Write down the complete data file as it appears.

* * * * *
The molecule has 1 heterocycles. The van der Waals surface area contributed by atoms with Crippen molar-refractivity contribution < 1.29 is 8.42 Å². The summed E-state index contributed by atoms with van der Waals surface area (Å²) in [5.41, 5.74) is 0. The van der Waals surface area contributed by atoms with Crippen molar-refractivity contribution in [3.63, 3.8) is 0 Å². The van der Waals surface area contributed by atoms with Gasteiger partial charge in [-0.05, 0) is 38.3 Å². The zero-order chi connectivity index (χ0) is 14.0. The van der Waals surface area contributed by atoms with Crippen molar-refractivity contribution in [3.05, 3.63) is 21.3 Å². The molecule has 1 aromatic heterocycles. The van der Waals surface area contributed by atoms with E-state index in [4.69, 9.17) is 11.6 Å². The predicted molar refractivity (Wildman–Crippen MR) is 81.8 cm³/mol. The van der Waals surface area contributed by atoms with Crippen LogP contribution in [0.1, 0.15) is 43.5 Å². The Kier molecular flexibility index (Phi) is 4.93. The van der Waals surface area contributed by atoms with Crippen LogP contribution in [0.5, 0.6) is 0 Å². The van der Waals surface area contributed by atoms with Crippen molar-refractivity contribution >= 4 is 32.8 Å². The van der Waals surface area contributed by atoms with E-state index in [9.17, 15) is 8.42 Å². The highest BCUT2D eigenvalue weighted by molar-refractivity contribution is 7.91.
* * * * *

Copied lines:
The molecule has 1 heterocycles. The van der Waals surface area contributed by atoms with Crippen molar-refractivity contribution < 1.29 is 8.42 Å². The summed E-state index contributed by atoms with van der Waals surface area (Å²) in [5.41, 5.74) is 0. The van der Waals surface area contributed by atoms with Crippen molar-refractivity contribution in [3.63, 3.8) is 0 Å². The van der Waals surface area contributed by atoms with Gasteiger partial charge in [-0.05, 0) is 38.3 Å². The zero-order chi connectivity index (χ0) is 14.0. The van der Waals surface area contributed by atoms with Crippen molar-refractivity contribution in [3.05, 3.63) is 21.3 Å². The molecule has 1 aromatic heterocycles. The van der Waals surface area contributed by atoms with E-state index in [4.69, 9.17) is 11.6 Å². The predicted molar refractivity (Wildman–Crippen MR) is 81.8 cm³/mol. The van der Waals surface area contributed by atoms with Crippen LogP contribution in [0.1, 0.15) is 43.5 Å². The Kier molecular flexibility index (Phi) is 4.93. The van der Waals surface area contributed by atoms with Crippen LogP contribution in [0.5, 0.6) is 0 Å². The van der Waals surface area contributed by atoms with Crippen molar-refractivity contribution >= 4 is 32.8 Å². The van der Waals surface area contributed by atoms with E-state index in [9.17, 15) is 8.42 Å². The highest BCUT2D eigenvalue weighted by molar-refractivity contribution is 7.91.